Decision making games provides us with some of our earliest experiences that start us on the path to building our decision making thought processes. Tic-Tac-Toe, as simple as it is, exposes us to two key elements involved in decision making: skill (or competence), and strategy. Games provide the low-risk environment that allows for developing our decision making skills, enabling us to grow our competence while minimizing the potential negative consequences that surround our other life choices. Decision making games provide a tremendous tool for building this essential life skill.
In the context of decision making, games fall into three major types: games of skill; games of chance; and games of strategy.
In games of pure skill the player has control over outcomes based on their level of skill. As skill is improved, there are improved outcomes, typically reaching a point where skill has reached a level where there are no additional rewards or benefits. At this point, the player has mastered the game, and additional challenges must be sought elsewhere.
For games of chance, the other player is nature. For these games the player does not control the outcomes completely, and in some cases, not at all (e.g. flipping a coin). Games of chance are further categorized into games of risk (probabilities known) and uncertainty (probabilities unknown), clearly exposing the player to thought processes that can influence decision making skill.
Decision games of strategy involve two or more players, each having incomplete control over the outcome. Strategy games are classified in the context of their underlying goals or requirements. These goals consist of cooperative, competitive (or zero-sum), and mixed motive, reflecting the motivations driving the decision thought process.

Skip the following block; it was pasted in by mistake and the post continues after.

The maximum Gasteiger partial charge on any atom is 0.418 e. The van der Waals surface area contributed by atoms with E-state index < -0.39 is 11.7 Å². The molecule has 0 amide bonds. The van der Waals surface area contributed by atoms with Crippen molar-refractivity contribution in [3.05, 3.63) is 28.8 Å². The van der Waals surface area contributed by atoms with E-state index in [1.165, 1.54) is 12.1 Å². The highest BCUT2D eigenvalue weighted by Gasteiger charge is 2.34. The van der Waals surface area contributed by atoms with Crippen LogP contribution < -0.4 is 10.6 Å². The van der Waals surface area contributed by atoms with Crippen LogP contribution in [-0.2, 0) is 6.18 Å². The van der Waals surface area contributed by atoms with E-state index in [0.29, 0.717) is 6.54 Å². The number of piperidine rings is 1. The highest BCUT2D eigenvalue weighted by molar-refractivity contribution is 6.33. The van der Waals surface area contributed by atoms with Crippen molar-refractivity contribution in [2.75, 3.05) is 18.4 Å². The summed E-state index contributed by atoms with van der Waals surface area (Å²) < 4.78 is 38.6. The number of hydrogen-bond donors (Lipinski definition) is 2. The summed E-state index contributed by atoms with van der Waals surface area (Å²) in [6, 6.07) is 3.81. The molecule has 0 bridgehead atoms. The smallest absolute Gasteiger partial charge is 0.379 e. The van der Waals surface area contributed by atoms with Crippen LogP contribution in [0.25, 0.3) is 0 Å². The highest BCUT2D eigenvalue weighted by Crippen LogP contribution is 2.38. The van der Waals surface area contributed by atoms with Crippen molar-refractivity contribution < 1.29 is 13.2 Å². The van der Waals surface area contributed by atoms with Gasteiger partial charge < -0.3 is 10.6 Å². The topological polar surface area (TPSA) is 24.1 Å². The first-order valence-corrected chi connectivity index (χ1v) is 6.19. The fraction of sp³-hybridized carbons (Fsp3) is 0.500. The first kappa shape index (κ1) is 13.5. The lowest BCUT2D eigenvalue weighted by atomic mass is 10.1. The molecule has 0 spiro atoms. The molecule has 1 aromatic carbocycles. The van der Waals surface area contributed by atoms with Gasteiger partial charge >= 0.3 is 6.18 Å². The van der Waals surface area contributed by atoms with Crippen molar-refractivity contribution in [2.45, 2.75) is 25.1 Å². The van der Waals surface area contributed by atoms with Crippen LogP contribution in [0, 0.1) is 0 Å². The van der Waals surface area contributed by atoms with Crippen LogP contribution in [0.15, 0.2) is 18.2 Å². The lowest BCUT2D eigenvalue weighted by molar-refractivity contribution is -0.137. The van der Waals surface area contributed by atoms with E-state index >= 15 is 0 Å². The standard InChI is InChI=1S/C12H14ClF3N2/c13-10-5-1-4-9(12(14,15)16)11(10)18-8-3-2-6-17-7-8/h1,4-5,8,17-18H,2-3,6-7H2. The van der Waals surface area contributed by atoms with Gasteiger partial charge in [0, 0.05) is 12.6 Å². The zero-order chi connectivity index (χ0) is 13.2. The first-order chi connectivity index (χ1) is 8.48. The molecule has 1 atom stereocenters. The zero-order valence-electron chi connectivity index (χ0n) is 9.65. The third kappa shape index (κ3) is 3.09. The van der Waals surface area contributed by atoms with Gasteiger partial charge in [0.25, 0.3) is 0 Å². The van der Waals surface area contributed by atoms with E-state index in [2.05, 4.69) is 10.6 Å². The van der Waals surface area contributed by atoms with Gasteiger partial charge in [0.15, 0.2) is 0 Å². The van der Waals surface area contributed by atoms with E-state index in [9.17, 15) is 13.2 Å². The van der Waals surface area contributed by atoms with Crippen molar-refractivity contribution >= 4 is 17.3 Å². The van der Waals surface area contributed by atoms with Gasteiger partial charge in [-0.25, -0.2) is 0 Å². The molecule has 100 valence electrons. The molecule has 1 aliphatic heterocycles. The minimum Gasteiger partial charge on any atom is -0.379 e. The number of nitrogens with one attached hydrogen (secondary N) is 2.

Most decision making games combine elements from these three major types, providing for a learning environment that can provide great opportunity for developing and improving decision making skill.
Here are our recommendations for games that provide a great environment for developing decision making skill and intuition. For each game we have provided a guide for suggested ages of participants based on typical ages suggested by manufacturers.
Tic-Tac-Toe (Noughts and Crosses) - A simple game in concept, tic-tac-toe has 255,168 possible games. Its simplicity allows for recognition of move patterns that lead to winning outcomes or a draw. Ages 6 and up.
Game of Life - This game simulates a person's movement though life, exposing players to a number of key life choices including marriage, having children, going to college and choosing a job. Ages 9 to adult. Click on The Game of Life image to check out numerous game options.
Legend of Zelda - An action adventure game that includes role-playing, this game encourages exploration, learning and skill development, to reach successful outcomes. This game excels at encouraging exploration of options, and saving (or recalling) decision paths that ultimately lead to success. Ages 12 and up.
SimCity - This game simulates building cities, exposing the player(s) to a number of decisions for running a city. These include zoning, changing tax rates, adding infrastructure for services, and responding to disasters. Ages 11 and up. Click on SimCity game image to check out numerous game options.
Flight Simulators - This software simulation game provides a great no-risk environment to experience decisions involved with flying a plane, including dealing with the weather. Ages over 3. Click on flight simulator game image to check out your game options.
Last Man Standing - This simple problem solving game builds pattern recognition skills and shows how early choices can influence later outcomes. Ages 6 and up.